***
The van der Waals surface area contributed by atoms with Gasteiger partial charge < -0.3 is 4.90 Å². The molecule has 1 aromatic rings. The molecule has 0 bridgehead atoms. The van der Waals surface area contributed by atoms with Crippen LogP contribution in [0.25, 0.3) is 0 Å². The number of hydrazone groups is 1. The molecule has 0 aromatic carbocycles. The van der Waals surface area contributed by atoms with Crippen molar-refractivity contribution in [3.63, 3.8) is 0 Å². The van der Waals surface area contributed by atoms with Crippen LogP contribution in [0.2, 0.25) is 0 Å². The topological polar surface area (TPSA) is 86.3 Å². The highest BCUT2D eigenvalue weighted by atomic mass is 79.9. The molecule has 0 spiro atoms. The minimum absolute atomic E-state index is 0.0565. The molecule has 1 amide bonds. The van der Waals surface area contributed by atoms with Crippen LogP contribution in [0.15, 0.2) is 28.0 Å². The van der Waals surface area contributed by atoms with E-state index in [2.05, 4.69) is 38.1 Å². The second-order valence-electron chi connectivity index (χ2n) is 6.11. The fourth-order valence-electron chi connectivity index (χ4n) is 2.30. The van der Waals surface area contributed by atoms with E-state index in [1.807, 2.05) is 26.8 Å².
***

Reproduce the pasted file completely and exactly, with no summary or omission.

The van der Waals surface area contributed by atoms with Gasteiger partial charge < -0.3 is 4.90 Å². The molecule has 1 aromatic rings. The molecule has 0 bridgehead atoms. The van der Waals surface area contributed by atoms with Crippen LogP contribution in [0.25, 0.3) is 0 Å². The number of hydrazone groups is 1. The molecule has 0 aromatic carbocycles. The van der Waals surface area contributed by atoms with Crippen molar-refractivity contribution in [3.63, 3.8) is 0 Å². The van der Waals surface area contributed by atoms with Crippen LogP contribution in [0.2, 0.25) is 0 Å². The topological polar surface area (TPSA) is 86.3 Å². The highest BCUT2D eigenvalue weighted by atomic mass is 79.9. The molecule has 0 spiro atoms. The minimum absolute atomic E-state index is 0.0565. The molecule has 1 amide bonds. The van der Waals surface area contributed by atoms with Crippen LogP contribution in [0.15, 0.2) is 28.0 Å². The van der Waals surface area contributed by atoms with E-state index in [2.05, 4.69) is 38.1 Å². The second-order valence-electron chi connectivity index (χ2n) is 6.11. The fourth-order valence-electron chi connectivity index (χ4n) is 2.30. The van der Waals surface area contributed by atoms with E-state index in [1.807, 2.05) is 26.8 Å².